Almond Street renamed Lance Gibbs Street
by Faizool Deo
March 28, 2007
GREAT bowlers are remembered from time to time, but legendary bowlers are never forgotten. Guyana and West Indies greatest spinner Lancelot Richard Gibbs was duly recognised when his name was implanted in the country’s history, with the renaming of Almond Street in Queenstown to Lance Gibbs Street.
Gibbs, who was the first Test spinner to take 300 wickets, truly revolutionised the concept of spin bowling in the West Indies. He spun the ball past the willows of great batsmen of the past, knocking wickets and hitting pads with his off-breaks, producing something different from the fierce pace attack that is synonymous with West Indies bowling.
At 72 years old he still stands and speaks with authority and even though his long fingers no longer turn the ball for the regional side it easily flicked off the cloth that covered the new sign for Lance Gibbs Street.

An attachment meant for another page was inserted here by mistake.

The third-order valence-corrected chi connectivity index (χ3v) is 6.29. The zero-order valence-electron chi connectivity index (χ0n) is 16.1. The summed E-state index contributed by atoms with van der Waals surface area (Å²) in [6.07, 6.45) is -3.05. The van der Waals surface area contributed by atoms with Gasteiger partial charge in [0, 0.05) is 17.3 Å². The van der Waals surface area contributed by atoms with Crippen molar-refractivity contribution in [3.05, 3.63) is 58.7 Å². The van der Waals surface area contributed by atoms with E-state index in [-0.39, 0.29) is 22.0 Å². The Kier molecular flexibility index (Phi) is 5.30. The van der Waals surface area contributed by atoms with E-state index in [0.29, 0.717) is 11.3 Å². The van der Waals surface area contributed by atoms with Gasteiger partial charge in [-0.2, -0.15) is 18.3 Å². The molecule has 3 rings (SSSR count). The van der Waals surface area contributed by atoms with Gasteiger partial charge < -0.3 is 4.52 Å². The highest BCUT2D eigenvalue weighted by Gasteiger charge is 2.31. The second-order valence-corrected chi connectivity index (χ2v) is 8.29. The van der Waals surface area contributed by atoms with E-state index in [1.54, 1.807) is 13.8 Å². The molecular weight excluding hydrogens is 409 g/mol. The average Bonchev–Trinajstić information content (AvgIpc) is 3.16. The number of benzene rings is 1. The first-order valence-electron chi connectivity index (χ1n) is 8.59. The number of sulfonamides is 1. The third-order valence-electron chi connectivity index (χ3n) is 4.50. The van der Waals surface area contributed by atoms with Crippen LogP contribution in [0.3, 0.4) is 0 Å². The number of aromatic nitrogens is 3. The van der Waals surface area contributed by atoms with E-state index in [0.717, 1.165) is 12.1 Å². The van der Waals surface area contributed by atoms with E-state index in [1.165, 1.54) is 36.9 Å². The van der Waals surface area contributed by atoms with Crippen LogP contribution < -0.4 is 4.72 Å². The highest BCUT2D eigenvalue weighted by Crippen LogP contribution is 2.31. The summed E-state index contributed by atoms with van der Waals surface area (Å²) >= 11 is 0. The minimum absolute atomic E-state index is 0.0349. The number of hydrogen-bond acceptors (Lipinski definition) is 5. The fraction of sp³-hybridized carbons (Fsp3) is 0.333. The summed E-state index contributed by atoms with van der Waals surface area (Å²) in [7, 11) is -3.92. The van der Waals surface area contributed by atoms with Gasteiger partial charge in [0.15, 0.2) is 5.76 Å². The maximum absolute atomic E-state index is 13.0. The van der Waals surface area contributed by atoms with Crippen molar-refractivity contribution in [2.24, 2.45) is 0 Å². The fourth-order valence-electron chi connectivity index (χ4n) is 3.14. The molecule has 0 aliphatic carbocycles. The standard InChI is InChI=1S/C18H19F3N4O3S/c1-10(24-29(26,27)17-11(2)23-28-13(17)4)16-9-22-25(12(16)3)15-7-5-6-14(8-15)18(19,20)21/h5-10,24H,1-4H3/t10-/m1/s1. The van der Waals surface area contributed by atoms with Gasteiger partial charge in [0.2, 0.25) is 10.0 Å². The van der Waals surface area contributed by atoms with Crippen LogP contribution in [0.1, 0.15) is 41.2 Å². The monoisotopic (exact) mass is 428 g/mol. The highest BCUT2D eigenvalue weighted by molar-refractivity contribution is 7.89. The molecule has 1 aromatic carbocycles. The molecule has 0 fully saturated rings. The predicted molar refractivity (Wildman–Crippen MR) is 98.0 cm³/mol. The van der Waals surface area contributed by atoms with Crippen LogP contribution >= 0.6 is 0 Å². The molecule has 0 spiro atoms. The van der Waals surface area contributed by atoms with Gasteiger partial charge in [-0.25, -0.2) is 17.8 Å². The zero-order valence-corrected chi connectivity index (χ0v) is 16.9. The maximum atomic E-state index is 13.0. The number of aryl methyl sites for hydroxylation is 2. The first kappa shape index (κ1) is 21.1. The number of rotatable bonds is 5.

And what is a humble man expected to say to a city for this recognition? Let’s us start with “It’s a great feeling”.
Gibbs in his address said he hopes that the naming of the street would be a motivation to young cricketers and youngsters fully academically inclined to see that with hard work they can achieve greatness.
Prime Minister Samuel Hinds and Director of Sport Neil Kumar both asked Gibbs to spread his love of the sport to all Guyanese especially to the youngsters. Kumar who was very emotional in his address as he remembered the late Roy Fredericks (another great West Indies cricketer) who he said told him that while growing up he (Fredericks) went to cricket with just a cup of tea, and that his only satisfaction was that of “beating the ball”.
Getting the street renamed took 20 signatures from residents of what was known as Almond Street, according to acting Mayor Robert Williams. Williams said that the Mayor and City Council is in favour of naming un-named streets and would welcome any similar endeavour. Gibbs played 79 Test matches from his debut in 1958 to his last game in 1976 in which he took 309 wickets at 29.09 runs per wicket.
The re-naming of the street coincided with the opening of the Demerara Cricket Club’s Legends Village and Hall of Fame Museum on the ground of the DCC. It is open to the public in recognition of great Guyanese cricketers.
Roger Harper, another member of the DCC club to have played for the West Indies cricket team, was also present for the ceremony. So too was former West Indies all-rounder Phil Simmons along with representatives from the Ireland and the Sri Lankan cricket teams.